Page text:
Human G(olf) α: Complementary deoxyribonucleic acid structure and expression in pancreatic islets and other tissues outside the olfactory neuroepithelium and central nervous system

Jeffrey M. Zigman, Gunilla T. Westermark, Joseph Lamendola, Esper Boel, Donald F. Steiner

Research output: Contribution to journalArticle

43 Scopus citations

Abstract

G(olf) α is a G-protein originally believed to mediate signal transduction exclusively within the olfactory neuroepithelium and subsequently found to be a major stimulatory G-protein in the basal ganglia. Here we present evidence that G(olf) α is expressed in several other tissues. The human isoform of G(olf) α was isolated from two human insulinoma cDNA libraries. Comparison of the human sequence with rat G(olf) α shows 91% nucleotide identity (within the coding region) and 99% identity at the amino acid level. Northern and reverse transcriptase-polymerase chain reaction analyses indicated that G(olf) α is expressed in all human insulinomas examined thus far as well as in normal pancreatic islets. G(olf) α mRNA was also detected in testis, retina, brain, and liver. Western blot analysis of various mouse tissues demonstrated that the level of G(olf) α protein in islets is lower than that in the olfactory neuroepithelium and other parts of the brain; its expression in retina, lung, and spleen was moderately higher than that in islets, and its expression in testis approached that in olfactory neuroepithelium. G(olf) α was also detected by immunohistochemistry in mouse islets, human insulinomas, the epithelial lining of mouse epididymis, photoreceptor cells of mouse retina, and mouse lung alveoli. These findings suggest a role for G(olf) α in a diverse population of cells located outside the olfactory neuroepithelium and central nervous system.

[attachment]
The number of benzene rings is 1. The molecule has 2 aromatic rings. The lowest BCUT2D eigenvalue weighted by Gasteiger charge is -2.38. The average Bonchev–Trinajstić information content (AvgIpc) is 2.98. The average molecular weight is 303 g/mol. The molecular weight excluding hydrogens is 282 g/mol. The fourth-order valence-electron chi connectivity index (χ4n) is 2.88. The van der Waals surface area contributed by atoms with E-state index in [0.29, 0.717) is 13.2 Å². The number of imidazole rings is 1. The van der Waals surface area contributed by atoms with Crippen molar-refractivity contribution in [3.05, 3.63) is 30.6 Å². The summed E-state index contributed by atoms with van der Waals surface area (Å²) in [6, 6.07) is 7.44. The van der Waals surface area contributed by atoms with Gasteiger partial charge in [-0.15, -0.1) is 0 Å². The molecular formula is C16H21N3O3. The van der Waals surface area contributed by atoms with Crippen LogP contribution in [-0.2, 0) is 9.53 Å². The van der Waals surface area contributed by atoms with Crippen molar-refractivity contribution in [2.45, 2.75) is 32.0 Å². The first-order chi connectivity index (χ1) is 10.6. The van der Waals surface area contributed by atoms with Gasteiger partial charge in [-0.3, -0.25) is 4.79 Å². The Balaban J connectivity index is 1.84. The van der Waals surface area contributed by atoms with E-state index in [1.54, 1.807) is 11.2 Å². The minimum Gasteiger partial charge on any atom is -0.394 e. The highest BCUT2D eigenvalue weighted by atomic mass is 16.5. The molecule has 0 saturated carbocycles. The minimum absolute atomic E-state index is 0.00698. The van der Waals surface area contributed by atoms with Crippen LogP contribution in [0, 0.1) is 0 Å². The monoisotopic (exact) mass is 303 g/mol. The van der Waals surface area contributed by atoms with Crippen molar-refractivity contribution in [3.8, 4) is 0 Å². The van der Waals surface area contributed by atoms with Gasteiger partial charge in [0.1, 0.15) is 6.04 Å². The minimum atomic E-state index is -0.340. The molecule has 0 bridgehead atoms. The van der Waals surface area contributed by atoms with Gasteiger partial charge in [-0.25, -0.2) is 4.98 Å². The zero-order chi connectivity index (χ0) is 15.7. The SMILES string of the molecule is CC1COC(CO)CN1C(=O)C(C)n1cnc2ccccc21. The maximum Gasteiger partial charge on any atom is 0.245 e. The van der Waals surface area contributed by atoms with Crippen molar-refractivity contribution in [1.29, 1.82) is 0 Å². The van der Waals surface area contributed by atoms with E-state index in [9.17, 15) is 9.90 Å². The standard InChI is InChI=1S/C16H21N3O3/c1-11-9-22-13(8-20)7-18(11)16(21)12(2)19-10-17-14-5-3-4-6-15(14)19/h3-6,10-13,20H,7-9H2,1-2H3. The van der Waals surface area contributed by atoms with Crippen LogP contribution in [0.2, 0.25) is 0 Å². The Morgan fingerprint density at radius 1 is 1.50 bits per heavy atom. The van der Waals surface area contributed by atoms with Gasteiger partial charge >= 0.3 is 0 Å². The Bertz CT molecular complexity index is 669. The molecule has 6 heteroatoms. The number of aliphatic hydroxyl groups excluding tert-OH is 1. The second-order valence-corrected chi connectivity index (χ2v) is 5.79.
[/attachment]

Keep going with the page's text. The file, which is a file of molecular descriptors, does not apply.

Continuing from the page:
Original languageEnglish (US)
Pages (from-to)2508-2514
Number of pages7
JournalEndocrinology
Volume133
Issue number6
DOIs
StatePublished - Dec 1993

ASJC Scopus subject areas

  • Endocrinology

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